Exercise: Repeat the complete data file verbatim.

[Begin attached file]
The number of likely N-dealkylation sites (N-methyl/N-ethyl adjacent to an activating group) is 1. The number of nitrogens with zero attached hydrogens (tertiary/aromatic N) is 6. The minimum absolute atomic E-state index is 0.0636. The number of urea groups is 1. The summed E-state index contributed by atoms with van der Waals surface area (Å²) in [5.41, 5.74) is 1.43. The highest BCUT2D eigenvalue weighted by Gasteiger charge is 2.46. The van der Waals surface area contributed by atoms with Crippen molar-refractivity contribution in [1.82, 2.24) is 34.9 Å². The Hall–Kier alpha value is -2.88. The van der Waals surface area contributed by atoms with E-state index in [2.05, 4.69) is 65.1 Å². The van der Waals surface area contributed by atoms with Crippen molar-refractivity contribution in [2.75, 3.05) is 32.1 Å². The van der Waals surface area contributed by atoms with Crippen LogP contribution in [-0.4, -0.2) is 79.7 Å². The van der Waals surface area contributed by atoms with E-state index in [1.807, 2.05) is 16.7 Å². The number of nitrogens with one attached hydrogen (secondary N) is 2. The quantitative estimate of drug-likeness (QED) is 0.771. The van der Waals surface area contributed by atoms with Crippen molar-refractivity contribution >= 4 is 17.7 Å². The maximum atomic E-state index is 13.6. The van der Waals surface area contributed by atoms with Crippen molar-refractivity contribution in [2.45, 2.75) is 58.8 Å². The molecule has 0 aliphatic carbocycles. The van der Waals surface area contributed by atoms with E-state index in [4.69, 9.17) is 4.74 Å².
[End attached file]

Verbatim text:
The number of likely N-dealkylation sites (N-methyl/N-ethyl adjacent to an activating group) is 1. The number of nitrogens with zero attached hydrogens (tertiary/aromatic N) is 6. The minimum absolute atomic E-state index is 0.0636. The number of urea groups is 1. The summed E-state index contributed by atoms with van der Waals surface area (Å²) in [5.41, 5.74) is 1.43. The highest BCUT2D eigenvalue weighted by Gasteiger charge is 2.46. The van der Waals surface area contributed by atoms with Crippen molar-refractivity contribution in [1.82, 2.24) is 34.9 Å². The Hall–Kier alpha value is -2.88. The van der Waals surface area contributed by atoms with E-state index in [2.05, 4.69) is 65.1 Å². The van der Waals surface area contributed by atoms with Crippen molar-refractivity contribution in [2.75, 3.05) is 32.1 Å². The van der Waals surface area contributed by atoms with Crippen LogP contribution in [-0.4, -0.2) is 79.7 Å². The van der Waals surface area contributed by atoms with E-state index in [1.807, 2.05) is 16.7 Å². The number of nitrogens with one attached hydrogen (secondary N) is 2. The quantitative estimate of drug-likeness (QED) is 0.771. The van der Waals surface area contributed by atoms with Crippen molar-refractivity contribution >= 4 is 17.7 Å². The maximum atomic E-state index is 13.6. The van der Waals surface area contributed by atoms with Crippen molar-refractivity contribution in [2.45, 2.75) is 58.8 Å². The molecule has 0 aliphatic carbocycles. The van der Waals surface area contributed by atoms with E-state index in [4.69, 9.17) is 4.74 Å².